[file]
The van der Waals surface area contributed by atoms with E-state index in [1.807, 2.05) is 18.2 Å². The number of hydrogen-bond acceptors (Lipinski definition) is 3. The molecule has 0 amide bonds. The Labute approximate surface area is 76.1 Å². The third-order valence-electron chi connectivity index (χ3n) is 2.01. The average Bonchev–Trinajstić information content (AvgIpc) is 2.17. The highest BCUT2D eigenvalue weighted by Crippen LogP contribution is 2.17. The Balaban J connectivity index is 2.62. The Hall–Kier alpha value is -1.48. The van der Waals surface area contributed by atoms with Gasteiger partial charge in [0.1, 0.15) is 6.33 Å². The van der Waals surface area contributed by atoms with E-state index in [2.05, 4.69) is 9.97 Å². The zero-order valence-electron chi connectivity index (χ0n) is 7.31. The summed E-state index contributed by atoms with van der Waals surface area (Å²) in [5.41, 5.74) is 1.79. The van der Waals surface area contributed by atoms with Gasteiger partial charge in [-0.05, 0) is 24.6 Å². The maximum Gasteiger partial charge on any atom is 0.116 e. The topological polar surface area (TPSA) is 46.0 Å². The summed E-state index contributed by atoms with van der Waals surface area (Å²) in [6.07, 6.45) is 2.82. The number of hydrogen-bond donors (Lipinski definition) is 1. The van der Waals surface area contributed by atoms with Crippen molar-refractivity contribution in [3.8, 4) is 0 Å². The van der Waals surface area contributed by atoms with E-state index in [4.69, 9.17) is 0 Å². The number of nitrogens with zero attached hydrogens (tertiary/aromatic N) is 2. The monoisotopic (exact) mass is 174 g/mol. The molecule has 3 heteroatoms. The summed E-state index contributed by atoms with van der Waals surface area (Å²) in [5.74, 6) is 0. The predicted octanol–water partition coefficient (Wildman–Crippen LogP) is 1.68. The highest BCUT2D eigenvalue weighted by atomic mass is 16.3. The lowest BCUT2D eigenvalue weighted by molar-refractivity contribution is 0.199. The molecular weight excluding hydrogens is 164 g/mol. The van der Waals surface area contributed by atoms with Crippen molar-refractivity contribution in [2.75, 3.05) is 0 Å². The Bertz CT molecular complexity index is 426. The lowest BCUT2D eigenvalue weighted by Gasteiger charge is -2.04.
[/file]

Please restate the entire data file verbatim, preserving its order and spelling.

The van der Waals surface area contributed by atoms with E-state index in [1.807, 2.05) is 18.2 Å². The number of hydrogen-bond acceptors (Lipinski definition) is 3. The molecule has 0 amide bonds. The Labute approximate surface area is 76.1 Å². The third-order valence-electron chi connectivity index (χ3n) is 2.01. The average Bonchev–Trinajstić information content (AvgIpc) is 2.17. The highest BCUT2D eigenvalue weighted by Crippen LogP contribution is 2.17. The Balaban J connectivity index is 2.62. The Hall–Kier alpha value is -1.48. The van der Waals surface area contributed by atoms with Gasteiger partial charge in [0.1, 0.15) is 6.33 Å². The van der Waals surface area contributed by atoms with E-state index in [2.05, 4.69) is 9.97 Å². The zero-order valence-electron chi connectivity index (χ0n) is 7.31. The summed E-state index contributed by atoms with van der Waals surface area (Å²) in [5.41, 5.74) is 1.79. The van der Waals surface area contributed by atoms with Gasteiger partial charge in [-0.05, 0) is 24.6 Å². The maximum Gasteiger partial charge on any atom is 0.116 e. The topological polar surface area (TPSA) is 46.0 Å². The summed E-state index contributed by atoms with van der Waals surface area (Å²) in [6.07, 6.45) is 2.82. The number of hydrogen-bond donors (Lipinski definition) is 1. The van der Waals surface area contributed by atoms with Crippen molar-refractivity contribution in [3.8, 4) is 0 Å². The van der Waals surface area contributed by atoms with E-state index in [4.69, 9.17) is 0 Å². The number of nitrogens with zero attached hydrogens (tertiary/aromatic N) is 2. The monoisotopic (exact) mass is 174 g/mol. The molecule has 3 heteroatoms. The summed E-state index contributed by atoms with van der Waals surface area (Å²) in [5.74, 6) is 0. The predicted octanol–water partition coefficient (Wildman–Crippen LogP) is 1.68. The highest BCUT2D eigenvalue weighted by atomic mass is 16.3. The lowest BCUT2D eigenvalue weighted by molar-refractivity contribution is 0.199. The molecular weight excluding hydrogens is 164 g/mol. The van der Waals surface area contributed by atoms with Crippen molar-refractivity contribution in [2.75, 3.05) is 0 Å². The Bertz CT molecular complexity index is 426. The lowest BCUT2D eigenvalue weighted by Gasteiger charge is -2.04.